Things are heating up in the US, as major cloud provider wins over a huge cloud computing contract with the Defence Department (US). Meanwhile, we take a closer look at more cool stories from the cloud computing seen.
Find our more, by digging into Hentsū’s weekly tech news round-up!
Pentagon Sticks With Microsoft for Cloud Computing Contract
It appears that The Defense Department reaffirmed its decision to award a massive cloud computing contract to Microsoft, even with complaints from Amazon.
Here’s the word: “The decision, which comes more than six months after a federal judge halted work on the contract in response to a legal challenge from Amazon, is not likely to put an end to the acrimonious battle. But it does indicate the Defense Department is confident in its decision to give Microsoft the contract, known as the Joint Enterprise Defense Infrastructure project, or JEDI.”
Also, “Amazon had been seen as a front-runner to win the contract. But the Defense Department chose Microsoft in October to lead a modernization of the military’s cloud computing systems.”
Read more at NYTimes.
2020 Puts Cloud Computing in Government to the Test
An increasing number of users across the globe are resorting to working from home. The cloud space has proven immensely valuable in this instant. In Indiana, CIO Tracy Barnes and his team “supported some 120 state agencies in the push to work from home, and investments made last fall in cloud-enabled services helped make that transition possible. His department had been piloting Office 365, laying out governance for the use of such tools before the pandemic hit.”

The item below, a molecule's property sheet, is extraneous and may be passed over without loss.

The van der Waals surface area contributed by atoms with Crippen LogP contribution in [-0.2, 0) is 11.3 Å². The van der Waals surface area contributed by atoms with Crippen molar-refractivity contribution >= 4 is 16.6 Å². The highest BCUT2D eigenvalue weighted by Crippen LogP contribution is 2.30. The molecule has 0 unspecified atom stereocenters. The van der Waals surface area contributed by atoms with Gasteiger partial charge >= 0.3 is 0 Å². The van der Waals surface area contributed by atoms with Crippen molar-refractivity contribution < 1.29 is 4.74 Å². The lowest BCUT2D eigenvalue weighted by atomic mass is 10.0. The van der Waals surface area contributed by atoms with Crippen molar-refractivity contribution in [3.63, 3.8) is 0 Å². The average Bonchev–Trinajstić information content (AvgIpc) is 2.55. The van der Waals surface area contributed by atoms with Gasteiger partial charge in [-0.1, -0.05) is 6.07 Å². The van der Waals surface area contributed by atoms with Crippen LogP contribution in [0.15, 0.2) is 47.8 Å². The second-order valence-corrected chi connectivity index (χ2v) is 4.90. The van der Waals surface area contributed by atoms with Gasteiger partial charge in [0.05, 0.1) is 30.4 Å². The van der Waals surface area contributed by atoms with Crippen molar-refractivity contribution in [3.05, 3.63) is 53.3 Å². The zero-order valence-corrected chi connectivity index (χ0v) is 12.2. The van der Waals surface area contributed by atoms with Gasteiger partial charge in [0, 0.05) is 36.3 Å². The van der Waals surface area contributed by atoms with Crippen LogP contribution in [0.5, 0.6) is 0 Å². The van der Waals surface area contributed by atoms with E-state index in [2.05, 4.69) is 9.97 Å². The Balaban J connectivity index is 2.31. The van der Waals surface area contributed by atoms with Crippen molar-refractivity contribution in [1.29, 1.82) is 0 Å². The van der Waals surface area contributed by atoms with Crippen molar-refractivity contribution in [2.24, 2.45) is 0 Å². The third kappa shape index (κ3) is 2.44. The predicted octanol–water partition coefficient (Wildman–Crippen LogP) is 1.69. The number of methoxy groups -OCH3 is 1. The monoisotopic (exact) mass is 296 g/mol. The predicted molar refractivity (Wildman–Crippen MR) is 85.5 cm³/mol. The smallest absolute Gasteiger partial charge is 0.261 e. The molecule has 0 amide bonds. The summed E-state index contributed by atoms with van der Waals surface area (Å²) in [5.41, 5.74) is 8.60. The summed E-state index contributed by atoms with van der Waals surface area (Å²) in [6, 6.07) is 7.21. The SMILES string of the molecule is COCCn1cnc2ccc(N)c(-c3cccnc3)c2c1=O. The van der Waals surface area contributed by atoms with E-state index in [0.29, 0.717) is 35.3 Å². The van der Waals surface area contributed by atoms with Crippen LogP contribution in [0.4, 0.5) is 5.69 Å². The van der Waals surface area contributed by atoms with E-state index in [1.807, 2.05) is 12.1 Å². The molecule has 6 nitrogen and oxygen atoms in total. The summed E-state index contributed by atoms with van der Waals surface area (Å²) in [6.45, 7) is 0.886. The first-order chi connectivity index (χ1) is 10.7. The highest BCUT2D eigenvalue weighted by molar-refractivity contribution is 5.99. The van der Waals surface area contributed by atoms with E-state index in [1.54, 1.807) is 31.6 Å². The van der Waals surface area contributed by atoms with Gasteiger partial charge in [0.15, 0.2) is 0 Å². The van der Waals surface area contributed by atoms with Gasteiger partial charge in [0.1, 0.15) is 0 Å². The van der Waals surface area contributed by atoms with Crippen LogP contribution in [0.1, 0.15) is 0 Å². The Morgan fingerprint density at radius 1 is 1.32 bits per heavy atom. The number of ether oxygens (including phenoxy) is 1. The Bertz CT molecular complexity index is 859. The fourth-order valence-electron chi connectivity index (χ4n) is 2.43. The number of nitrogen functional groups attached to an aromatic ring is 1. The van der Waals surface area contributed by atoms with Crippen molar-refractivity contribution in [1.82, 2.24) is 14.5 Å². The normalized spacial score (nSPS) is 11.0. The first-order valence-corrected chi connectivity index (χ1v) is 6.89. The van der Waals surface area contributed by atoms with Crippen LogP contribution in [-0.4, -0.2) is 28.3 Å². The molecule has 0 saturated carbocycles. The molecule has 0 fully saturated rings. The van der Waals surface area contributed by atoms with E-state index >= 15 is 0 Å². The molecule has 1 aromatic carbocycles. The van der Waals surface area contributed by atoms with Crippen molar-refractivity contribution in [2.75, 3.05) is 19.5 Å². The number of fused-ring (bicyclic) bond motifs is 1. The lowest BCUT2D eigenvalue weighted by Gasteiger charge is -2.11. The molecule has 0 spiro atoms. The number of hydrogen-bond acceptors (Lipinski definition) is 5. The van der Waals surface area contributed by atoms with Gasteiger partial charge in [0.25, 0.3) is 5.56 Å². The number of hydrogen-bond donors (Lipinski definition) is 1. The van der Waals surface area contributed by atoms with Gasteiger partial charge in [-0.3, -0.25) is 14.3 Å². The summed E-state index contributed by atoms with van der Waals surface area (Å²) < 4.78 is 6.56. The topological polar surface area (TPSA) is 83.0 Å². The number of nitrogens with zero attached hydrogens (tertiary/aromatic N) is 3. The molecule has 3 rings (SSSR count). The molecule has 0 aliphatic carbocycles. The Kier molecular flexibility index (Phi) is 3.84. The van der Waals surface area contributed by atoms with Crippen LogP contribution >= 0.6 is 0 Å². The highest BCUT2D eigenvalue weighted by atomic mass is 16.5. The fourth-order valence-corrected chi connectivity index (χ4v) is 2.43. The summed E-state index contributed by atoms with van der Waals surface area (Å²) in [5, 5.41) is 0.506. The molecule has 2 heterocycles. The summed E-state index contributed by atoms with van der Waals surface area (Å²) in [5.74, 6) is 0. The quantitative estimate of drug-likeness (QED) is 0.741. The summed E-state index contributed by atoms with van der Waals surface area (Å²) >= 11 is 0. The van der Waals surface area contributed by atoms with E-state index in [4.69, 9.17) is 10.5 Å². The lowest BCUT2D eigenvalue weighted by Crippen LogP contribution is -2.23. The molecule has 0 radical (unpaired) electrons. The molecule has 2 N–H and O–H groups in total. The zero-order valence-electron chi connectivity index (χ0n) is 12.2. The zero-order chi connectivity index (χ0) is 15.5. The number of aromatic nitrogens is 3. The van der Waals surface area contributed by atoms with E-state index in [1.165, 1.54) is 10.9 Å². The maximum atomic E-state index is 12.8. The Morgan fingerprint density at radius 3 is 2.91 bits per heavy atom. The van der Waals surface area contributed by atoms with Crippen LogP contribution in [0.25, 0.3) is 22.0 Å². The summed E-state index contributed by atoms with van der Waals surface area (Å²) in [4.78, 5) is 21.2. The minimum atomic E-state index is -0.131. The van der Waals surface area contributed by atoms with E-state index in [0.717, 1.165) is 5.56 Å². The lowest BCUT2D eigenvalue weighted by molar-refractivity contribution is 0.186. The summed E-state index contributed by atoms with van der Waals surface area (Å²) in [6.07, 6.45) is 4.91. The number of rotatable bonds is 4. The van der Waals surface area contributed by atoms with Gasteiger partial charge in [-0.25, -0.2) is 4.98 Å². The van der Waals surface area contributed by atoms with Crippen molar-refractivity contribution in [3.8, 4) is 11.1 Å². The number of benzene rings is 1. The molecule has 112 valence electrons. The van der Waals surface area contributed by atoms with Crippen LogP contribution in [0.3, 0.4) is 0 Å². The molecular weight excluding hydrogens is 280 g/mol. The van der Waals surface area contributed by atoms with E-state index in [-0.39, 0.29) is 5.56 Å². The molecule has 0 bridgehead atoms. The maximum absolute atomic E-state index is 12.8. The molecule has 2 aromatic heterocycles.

“That early investment allowed for us to quickly scale and stand up and expand our footprint, to support the massive work-from-home need that hit us almost overnight,” reveals Barnes.
More via GT.
Google Cloud Engineers Define First Steps for Cloud Migration
When we’re talking about cloud adoption or cloud computing in general, traditionally, taking the first steps is the hardest. So, various businesses are beginning to ask: how do these first steps need to be taken? Google cloud engineers make an effort to answer this question, and more.
Check it out:
“A good cloud operating model will also define the cloud fits into and changes current workflows and internal procedures. It should clearly highlight how processes should work and look —after migration has been completed. It will also detail all individual aspects of infrastructure that will change as the result of moving to the cloud. Other factors to be included in the cloud operating model are details of application testing, as well as an emergency plan for any unexpected problems during migration – also called disaster recovery,” said Rich Radley, head of customer engineering for UK&I at Google Cloud.
Read the entire story at Forbes.